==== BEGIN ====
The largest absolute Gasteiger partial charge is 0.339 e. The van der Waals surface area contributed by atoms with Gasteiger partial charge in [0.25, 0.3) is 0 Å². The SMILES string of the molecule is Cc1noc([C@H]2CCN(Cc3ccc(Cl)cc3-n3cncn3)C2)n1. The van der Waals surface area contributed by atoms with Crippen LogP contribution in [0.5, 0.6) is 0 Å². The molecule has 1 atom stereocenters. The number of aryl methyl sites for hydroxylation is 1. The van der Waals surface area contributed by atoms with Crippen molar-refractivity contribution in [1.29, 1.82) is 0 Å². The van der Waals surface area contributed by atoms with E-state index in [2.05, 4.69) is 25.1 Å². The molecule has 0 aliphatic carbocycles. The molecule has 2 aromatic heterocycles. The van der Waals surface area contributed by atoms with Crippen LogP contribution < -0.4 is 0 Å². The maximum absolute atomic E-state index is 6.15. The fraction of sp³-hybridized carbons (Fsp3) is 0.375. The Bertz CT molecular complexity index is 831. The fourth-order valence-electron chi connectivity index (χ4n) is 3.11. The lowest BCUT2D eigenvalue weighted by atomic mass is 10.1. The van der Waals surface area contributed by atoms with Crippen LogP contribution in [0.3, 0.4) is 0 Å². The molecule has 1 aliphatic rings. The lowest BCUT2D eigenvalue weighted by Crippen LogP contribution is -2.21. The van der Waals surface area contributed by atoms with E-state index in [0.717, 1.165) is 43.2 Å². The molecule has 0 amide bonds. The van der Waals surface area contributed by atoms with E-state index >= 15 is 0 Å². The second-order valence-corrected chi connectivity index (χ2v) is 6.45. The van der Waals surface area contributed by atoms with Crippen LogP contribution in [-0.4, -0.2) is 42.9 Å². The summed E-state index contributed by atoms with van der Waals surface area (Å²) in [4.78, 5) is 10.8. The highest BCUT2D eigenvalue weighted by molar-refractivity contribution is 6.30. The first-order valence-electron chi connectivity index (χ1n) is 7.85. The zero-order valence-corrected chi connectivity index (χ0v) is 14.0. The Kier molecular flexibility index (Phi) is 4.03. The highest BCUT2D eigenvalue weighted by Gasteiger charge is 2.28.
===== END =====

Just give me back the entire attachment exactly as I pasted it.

The largest absolute Gasteiger partial charge is 0.339 e. The van der Waals surface area contributed by atoms with Gasteiger partial charge in [0.25, 0.3) is 0 Å². The SMILES string of the molecule is Cc1noc([C@H]2CCN(Cc3ccc(Cl)cc3-n3cncn3)C2)n1. The van der Waals surface area contributed by atoms with Crippen LogP contribution in [0.5, 0.6) is 0 Å². The molecule has 1 atom stereocenters. The number of aryl methyl sites for hydroxylation is 1. The van der Waals surface area contributed by atoms with Crippen molar-refractivity contribution in [1.29, 1.82) is 0 Å². The van der Waals surface area contributed by atoms with E-state index in [2.05, 4.69) is 25.1 Å². The molecule has 0 aliphatic carbocycles. The molecule has 2 aromatic heterocycles. The van der Waals surface area contributed by atoms with Crippen LogP contribution < -0.4 is 0 Å². The maximum absolute atomic E-state index is 6.15. The fraction of sp³-hybridized carbons (Fsp3) is 0.375. The Bertz CT molecular complexity index is 831. The fourth-order valence-electron chi connectivity index (χ4n) is 3.11. The lowest BCUT2D eigenvalue weighted by atomic mass is 10.1. The van der Waals surface area contributed by atoms with Crippen LogP contribution in [0.3, 0.4) is 0 Å². The molecule has 1 aliphatic rings. The lowest BCUT2D eigenvalue weighted by Crippen LogP contribution is -2.21. The van der Waals surface area contributed by atoms with E-state index in [0.717, 1.165) is 43.2 Å². The molecule has 0 amide bonds. The van der Waals surface area contributed by atoms with E-state index >= 15 is 0 Å². The second-order valence-corrected chi connectivity index (χ2v) is 6.45. The van der Waals surface area contributed by atoms with Crippen LogP contribution in [-0.4, -0.2) is 42.9 Å². The summed E-state index contributed by atoms with van der Waals surface area (Å²) in [4.78, 5) is 10.8. The highest BCUT2D eigenvalue weighted by molar-refractivity contribution is 6.30. The first-order valence-electron chi connectivity index (χ1n) is 7.85. The zero-order valence-corrected chi connectivity index (χ0v) is 14.0. The Kier molecular flexibility index (Phi) is 4.03. The highest BCUT2D eigenvalue weighted by Gasteiger charge is 2.28.